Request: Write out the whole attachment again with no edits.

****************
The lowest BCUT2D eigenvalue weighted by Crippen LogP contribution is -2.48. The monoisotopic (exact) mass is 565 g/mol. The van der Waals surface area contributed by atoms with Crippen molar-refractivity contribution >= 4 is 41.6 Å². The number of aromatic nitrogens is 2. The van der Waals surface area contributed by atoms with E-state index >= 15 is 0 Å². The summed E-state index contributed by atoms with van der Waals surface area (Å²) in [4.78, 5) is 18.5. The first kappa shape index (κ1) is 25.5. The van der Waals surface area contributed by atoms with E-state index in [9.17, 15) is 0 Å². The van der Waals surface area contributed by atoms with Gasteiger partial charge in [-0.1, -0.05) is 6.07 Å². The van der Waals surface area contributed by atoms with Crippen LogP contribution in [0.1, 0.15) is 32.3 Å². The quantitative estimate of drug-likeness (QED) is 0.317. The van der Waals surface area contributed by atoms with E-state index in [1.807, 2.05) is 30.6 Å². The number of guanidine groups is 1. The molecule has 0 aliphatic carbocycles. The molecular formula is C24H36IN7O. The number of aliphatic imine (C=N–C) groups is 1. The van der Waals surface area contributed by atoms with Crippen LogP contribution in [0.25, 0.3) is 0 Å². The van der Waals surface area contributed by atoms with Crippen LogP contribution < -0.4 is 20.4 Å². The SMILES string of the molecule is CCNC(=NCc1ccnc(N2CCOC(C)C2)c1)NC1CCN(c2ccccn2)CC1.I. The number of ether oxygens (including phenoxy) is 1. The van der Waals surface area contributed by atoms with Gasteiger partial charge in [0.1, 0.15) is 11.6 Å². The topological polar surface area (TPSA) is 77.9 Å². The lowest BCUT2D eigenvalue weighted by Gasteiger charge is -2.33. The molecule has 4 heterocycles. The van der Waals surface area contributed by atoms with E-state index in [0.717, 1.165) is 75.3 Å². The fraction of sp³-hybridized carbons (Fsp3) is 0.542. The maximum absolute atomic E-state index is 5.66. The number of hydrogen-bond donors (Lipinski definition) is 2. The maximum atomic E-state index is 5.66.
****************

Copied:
The lowest BCUT2D eigenvalue weighted by Crippen LogP contribution is -2.48. The monoisotopic (exact) mass is 565 g/mol. The van der Waals surface area contributed by atoms with Crippen molar-refractivity contribution >= 4 is 41.6 Å². The number of aromatic nitrogens is 2. The van der Waals surface area contributed by atoms with E-state index >= 15 is 0 Å². The summed E-state index contributed by atoms with van der Waals surface area (Å²) in [4.78, 5) is 18.5. The first kappa shape index (κ1) is 25.5. The van der Waals surface area contributed by atoms with E-state index in [9.17, 15) is 0 Å². The van der Waals surface area contributed by atoms with Gasteiger partial charge in [-0.1, -0.05) is 6.07 Å². The van der Waals surface area contributed by atoms with Crippen LogP contribution in [0.1, 0.15) is 32.3 Å². The quantitative estimate of drug-likeness (QED) is 0.317. The van der Waals surface area contributed by atoms with E-state index in [1.807, 2.05) is 30.6 Å². The number of guanidine groups is 1. The molecule has 0 aliphatic carbocycles. The molecular formula is C24H36IN7O. The number of aliphatic imine (C=N–C) groups is 1. The van der Waals surface area contributed by atoms with Crippen LogP contribution in [0.25, 0.3) is 0 Å². The van der Waals surface area contributed by atoms with Crippen LogP contribution < -0.4 is 20.4 Å². The SMILES string of the molecule is CCNC(=NCc1ccnc(N2CCOC(C)C2)c1)NC1CCN(c2ccccn2)CC1.I. The number of ether oxygens (including phenoxy) is 1. The van der Waals surface area contributed by atoms with Gasteiger partial charge in [0.1, 0.15) is 11.6 Å². The topological polar surface area (TPSA) is 77.9 Å². The lowest BCUT2D eigenvalue weighted by Gasteiger charge is -2.33. The molecule has 4 heterocycles. The van der Waals surface area contributed by atoms with E-state index in [0.717, 1.165) is 75.3 Å². The fraction of sp³-hybridized carbons (Fsp3) is 0.542. The maximum absolute atomic E-state index is 5.66. The number of hydrogen-bond donors (Lipinski definition) is 2. The maximum atomic E-state index is 5.66.